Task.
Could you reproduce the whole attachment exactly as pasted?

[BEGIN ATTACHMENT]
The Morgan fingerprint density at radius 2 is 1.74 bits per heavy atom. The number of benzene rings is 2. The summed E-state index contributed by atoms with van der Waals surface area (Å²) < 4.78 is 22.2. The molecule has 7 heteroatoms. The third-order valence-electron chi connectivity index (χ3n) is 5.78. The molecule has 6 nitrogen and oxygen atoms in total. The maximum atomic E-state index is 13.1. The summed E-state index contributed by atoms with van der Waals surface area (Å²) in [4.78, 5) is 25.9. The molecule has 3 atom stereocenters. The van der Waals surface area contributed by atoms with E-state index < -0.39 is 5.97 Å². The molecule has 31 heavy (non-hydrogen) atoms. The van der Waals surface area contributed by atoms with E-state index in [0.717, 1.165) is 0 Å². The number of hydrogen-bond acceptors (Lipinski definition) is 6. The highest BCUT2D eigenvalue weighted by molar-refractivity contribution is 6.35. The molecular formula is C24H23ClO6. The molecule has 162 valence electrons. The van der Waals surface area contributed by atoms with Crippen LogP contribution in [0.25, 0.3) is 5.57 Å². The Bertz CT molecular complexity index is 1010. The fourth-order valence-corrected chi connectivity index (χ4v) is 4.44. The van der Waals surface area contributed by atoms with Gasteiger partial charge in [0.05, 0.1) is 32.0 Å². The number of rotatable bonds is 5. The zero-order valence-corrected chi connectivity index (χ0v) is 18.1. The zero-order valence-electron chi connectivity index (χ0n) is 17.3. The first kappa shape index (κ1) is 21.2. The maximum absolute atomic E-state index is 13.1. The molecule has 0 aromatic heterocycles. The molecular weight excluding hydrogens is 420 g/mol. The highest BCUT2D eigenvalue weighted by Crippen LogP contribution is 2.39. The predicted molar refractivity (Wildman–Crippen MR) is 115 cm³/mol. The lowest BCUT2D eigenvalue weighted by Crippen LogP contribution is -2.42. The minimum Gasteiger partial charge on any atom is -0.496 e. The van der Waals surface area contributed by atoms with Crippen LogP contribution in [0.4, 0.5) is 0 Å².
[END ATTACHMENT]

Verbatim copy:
The Morgan fingerprint density at radius 2 is 1.74 bits per heavy atom. The number of benzene rings is 2. The summed E-state index contributed by atoms with van der Waals surface area (Å²) < 4.78 is 22.2. The molecule has 7 heteroatoms. The third-order valence-electron chi connectivity index (χ3n) is 5.78. The molecule has 6 nitrogen and oxygen atoms in total. The maximum atomic E-state index is 13.1. The summed E-state index contributed by atoms with van der Waals surface area (Å²) in [4.78, 5) is 25.9. The molecule has 3 atom stereocenters. The van der Waals surface area contributed by atoms with E-state index < -0.39 is 5.97 Å². The molecule has 31 heavy (non-hydrogen) atoms. The van der Waals surface area contributed by atoms with E-state index in [0.717, 1.165) is 0 Å². The number of hydrogen-bond acceptors (Lipinski definition) is 6. The highest BCUT2D eigenvalue weighted by molar-refractivity contribution is 6.35. The molecular formula is C24H23ClO6. The molecule has 162 valence electrons. The van der Waals surface area contributed by atoms with Crippen LogP contribution in [0.25, 0.3) is 5.57 Å². The Bertz CT molecular complexity index is 1010. The fourth-order valence-corrected chi connectivity index (χ4v) is 4.44. The van der Waals surface area contributed by atoms with Gasteiger partial charge in [0.05, 0.1) is 32.0 Å². The number of rotatable bonds is 5. The zero-order valence-corrected chi connectivity index (χ0v) is 18.1. The zero-order valence-electron chi connectivity index (χ0n) is 17.3. The first kappa shape index (κ1) is 21.2. The maximum absolute atomic E-state index is 13.1. The molecule has 0 aromatic heterocycles. The molecular weight excluding hydrogens is 420 g/mol. The highest BCUT2D eigenvalue weighted by Crippen LogP contribution is 2.39. The predicted molar refractivity (Wildman–Crippen MR) is 115 cm³/mol. The lowest BCUT2D eigenvalue weighted by Crippen LogP contribution is -2.42. The minimum Gasteiger partial charge on any atom is -0.496 e. The van der Waals surface area contributed by atoms with Crippen LogP contribution in [0.4, 0.5) is 0 Å².